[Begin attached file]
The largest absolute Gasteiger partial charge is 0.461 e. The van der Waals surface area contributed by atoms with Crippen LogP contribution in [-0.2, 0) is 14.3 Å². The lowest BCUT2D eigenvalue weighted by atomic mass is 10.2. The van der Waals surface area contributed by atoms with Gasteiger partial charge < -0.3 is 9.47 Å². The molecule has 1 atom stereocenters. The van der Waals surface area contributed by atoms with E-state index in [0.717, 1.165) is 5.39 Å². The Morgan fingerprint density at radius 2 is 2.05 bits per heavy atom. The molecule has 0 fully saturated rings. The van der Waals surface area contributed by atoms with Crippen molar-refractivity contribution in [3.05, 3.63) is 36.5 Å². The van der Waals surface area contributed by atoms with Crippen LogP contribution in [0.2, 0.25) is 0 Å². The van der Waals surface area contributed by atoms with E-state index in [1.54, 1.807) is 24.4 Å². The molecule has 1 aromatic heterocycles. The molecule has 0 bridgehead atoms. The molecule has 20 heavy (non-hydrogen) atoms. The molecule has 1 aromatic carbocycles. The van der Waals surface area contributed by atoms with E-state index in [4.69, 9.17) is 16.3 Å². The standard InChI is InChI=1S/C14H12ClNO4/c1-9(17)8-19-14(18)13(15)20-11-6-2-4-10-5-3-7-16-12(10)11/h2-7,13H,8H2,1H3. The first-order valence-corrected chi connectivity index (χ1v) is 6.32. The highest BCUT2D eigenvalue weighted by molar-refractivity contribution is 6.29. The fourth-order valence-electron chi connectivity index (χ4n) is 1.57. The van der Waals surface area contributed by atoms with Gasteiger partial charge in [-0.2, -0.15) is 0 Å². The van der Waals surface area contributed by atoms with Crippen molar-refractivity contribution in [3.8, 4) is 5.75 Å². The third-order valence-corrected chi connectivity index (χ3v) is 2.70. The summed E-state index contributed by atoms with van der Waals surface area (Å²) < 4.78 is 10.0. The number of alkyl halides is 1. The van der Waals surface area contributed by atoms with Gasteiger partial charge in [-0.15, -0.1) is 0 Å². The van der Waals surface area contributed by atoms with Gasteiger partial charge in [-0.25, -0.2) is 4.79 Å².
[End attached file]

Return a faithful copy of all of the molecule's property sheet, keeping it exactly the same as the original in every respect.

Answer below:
The largest absolute Gasteiger partial charge is 0.461 e. The van der Waals surface area contributed by atoms with Crippen LogP contribution in [-0.2, 0) is 14.3 Å². The lowest BCUT2D eigenvalue weighted by atomic mass is 10.2. The van der Waals surface area contributed by atoms with Gasteiger partial charge < -0.3 is 9.47 Å². The molecule has 1 atom stereocenters. The van der Waals surface area contributed by atoms with E-state index in [0.717, 1.165) is 5.39 Å². The Morgan fingerprint density at radius 2 is 2.05 bits per heavy atom. The molecule has 0 fully saturated rings. The van der Waals surface area contributed by atoms with Crippen molar-refractivity contribution in [3.05, 3.63) is 36.5 Å². The van der Waals surface area contributed by atoms with Crippen LogP contribution in [0.2, 0.25) is 0 Å². The van der Waals surface area contributed by atoms with E-state index in [1.54, 1.807) is 24.4 Å². The molecule has 1 aromatic heterocycles. The molecule has 0 bridgehead atoms. The molecule has 20 heavy (non-hydrogen) atoms. The molecule has 1 aromatic carbocycles. The van der Waals surface area contributed by atoms with E-state index in [4.69, 9.17) is 16.3 Å². The standard InChI is InChI=1S/C14H12ClNO4/c1-9(17)8-19-14(18)13(15)20-11-6-2-4-10-5-3-7-16-12(10)11/h2-7,13H,8H2,1H3. The first-order valence-corrected chi connectivity index (χ1v) is 6.32. The highest BCUT2D eigenvalue weighted by molar-refractivity contribution is 6.29. The fourth-order valence-electron chi connectivity index (χ4n) is 1.57. The van der Waals surface area contributed by atoms with Gasteiger partial charge in [-0.2, -0.15) is 0 Å². The van der Waals surface area contributed by atoms with Crippen molar-refractivity contribution in [3.8, 4) is 5.75 Å². The third-order valence-corrected chi connectivity index (χ3v) is 2.70. The summed E-state index contributed by atoms with van der Waals surface area (Å²) < 4.78 is 10.0. The number of alkyl halides is 1. The van der Waals surface area contributed by atoms with Gasteiger partial charge in [-0.15, -0.1) is 0 Å². The van der Waals surface area contributed by atoms with Gasteiger partial charge in [-0.25, -0.2) is 4.79 Å².